Microsoft announced that it is selling its Office software to consumers as an online subscription service for the first time. The company is hoping that by doing so, it will be able to expand the key franchise outside of laptop and desktop PCs.
"This is a fundamental shift in our business that began several years ago," Microsoft CEO Steve Ballmer wrote.
The revamped Office incorporates touch controls, just like Windows 8. Office 2013 also stores files automatically in Microsoft's data centers, allowing for access to the same material on multiple devices.
Despite the push towards offering Office on smartphones and tablets, Office 2013 doesn't include an option that works on Apple's iOS or Google Android. Subscriptions for the new Office called 365 Home Premium will cost $100 per year, which includes online access on up to five Windows devices or Apple's Mac computers.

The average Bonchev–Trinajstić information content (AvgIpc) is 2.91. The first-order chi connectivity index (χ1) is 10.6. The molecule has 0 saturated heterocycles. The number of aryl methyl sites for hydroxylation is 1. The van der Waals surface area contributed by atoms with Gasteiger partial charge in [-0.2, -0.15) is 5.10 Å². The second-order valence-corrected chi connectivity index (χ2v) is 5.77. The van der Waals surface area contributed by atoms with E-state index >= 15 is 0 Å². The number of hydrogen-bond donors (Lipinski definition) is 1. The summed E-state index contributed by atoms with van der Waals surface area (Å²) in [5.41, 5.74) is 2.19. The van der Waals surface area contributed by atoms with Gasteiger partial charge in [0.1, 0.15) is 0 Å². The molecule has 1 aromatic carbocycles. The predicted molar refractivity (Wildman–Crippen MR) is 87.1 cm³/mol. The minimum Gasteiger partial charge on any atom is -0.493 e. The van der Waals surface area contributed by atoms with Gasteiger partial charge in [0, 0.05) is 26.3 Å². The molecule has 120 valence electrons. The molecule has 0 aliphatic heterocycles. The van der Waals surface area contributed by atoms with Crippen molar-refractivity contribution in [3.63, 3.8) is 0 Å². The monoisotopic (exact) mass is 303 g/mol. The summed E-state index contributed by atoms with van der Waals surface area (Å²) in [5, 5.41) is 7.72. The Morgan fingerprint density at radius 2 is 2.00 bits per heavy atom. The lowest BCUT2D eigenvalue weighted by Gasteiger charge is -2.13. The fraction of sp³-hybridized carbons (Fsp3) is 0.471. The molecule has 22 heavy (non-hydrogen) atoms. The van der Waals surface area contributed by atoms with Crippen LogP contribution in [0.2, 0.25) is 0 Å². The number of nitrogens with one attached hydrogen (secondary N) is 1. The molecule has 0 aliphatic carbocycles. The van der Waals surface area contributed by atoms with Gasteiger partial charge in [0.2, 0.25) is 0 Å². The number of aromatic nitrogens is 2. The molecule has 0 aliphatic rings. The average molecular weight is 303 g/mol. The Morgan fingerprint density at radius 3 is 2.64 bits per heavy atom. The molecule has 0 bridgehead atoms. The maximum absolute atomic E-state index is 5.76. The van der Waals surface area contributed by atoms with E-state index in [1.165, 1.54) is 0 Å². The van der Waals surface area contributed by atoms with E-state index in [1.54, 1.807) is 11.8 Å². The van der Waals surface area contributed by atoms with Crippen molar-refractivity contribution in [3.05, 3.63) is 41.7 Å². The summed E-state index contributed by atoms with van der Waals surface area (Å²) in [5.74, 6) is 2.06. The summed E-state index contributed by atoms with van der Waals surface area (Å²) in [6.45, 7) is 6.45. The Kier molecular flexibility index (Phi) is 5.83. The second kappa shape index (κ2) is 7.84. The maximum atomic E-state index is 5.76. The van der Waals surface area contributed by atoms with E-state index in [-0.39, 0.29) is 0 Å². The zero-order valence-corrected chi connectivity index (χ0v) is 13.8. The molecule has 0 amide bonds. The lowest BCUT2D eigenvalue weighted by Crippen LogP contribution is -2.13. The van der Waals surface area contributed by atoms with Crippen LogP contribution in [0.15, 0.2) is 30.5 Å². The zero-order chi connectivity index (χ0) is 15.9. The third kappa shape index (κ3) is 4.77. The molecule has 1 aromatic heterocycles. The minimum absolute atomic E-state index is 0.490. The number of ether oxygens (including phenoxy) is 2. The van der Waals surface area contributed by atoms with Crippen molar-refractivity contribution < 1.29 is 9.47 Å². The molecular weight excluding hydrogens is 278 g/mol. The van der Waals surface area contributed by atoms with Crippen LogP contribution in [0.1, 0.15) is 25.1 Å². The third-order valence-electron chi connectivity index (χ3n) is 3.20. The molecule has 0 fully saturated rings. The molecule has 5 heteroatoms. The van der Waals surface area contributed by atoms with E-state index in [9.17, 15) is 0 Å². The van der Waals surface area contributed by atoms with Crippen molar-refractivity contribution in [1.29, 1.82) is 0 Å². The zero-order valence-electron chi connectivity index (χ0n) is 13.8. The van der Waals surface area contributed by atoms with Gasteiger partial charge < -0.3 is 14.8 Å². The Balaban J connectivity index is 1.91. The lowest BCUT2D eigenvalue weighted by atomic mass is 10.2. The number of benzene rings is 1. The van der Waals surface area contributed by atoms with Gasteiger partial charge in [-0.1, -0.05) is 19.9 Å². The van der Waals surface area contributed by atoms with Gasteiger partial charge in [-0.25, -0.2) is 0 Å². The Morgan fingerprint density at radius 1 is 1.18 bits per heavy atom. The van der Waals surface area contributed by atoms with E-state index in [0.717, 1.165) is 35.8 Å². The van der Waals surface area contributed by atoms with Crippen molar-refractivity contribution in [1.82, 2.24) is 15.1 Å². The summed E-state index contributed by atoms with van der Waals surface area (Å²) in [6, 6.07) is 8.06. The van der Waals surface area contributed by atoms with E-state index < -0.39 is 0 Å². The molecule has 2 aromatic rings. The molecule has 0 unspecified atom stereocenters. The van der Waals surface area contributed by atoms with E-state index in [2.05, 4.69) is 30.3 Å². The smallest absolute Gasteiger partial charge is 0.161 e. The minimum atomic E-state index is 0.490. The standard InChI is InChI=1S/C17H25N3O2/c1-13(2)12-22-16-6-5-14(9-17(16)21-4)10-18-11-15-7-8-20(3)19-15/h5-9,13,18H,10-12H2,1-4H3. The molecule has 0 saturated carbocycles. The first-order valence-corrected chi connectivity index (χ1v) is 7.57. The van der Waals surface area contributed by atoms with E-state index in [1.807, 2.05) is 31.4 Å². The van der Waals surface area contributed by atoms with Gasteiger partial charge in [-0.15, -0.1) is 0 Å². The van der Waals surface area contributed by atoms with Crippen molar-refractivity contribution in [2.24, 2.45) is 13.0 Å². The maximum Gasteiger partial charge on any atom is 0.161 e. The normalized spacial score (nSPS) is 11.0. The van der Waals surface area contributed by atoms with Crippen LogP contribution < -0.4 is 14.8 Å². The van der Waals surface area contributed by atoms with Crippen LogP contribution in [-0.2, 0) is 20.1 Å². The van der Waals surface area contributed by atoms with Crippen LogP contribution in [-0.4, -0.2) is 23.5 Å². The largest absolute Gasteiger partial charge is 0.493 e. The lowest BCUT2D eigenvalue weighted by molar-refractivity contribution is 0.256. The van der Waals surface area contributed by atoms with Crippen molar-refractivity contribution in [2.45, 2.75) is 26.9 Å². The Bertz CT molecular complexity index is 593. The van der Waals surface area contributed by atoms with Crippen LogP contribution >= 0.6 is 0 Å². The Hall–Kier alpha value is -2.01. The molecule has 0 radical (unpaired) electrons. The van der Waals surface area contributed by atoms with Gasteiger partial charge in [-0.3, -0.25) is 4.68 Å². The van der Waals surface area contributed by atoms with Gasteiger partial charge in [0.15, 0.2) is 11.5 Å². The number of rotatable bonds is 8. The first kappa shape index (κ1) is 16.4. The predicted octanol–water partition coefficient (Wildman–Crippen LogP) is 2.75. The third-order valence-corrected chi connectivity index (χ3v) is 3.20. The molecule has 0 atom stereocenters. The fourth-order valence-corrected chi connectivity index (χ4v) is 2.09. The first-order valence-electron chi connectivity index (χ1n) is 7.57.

Office will still be sold under a one-time licensing fee that allows the software to be installed on a single machine which will start at $140 and range up to $400. Individual Office programs such as Word, Excel and Outlook will be available for $109 apiece.
365 Home Premium subscribers receive 20 additional gigabytes of storage on Microsoft's SkyDrive to supplement the 7 gigabytes that the company gives away to account holders for free. Subscribers also will get 60 minutes of free international calls on Microsoft's Skype service for internet phone calls and video chats.
"Over time, the majority of the billion plus people using Office will be using the Office 365 service," predicts Ballmer.
While Microsoft's decision to reshape Office into an online service makes sense, Edward Jones analyst Josh Olson thinks customers may take a while to embrace the concept, particularly major companies that rely on Office the most. "This is a good innovation, but the uptake may be slow to begin because it is so different," Olson said.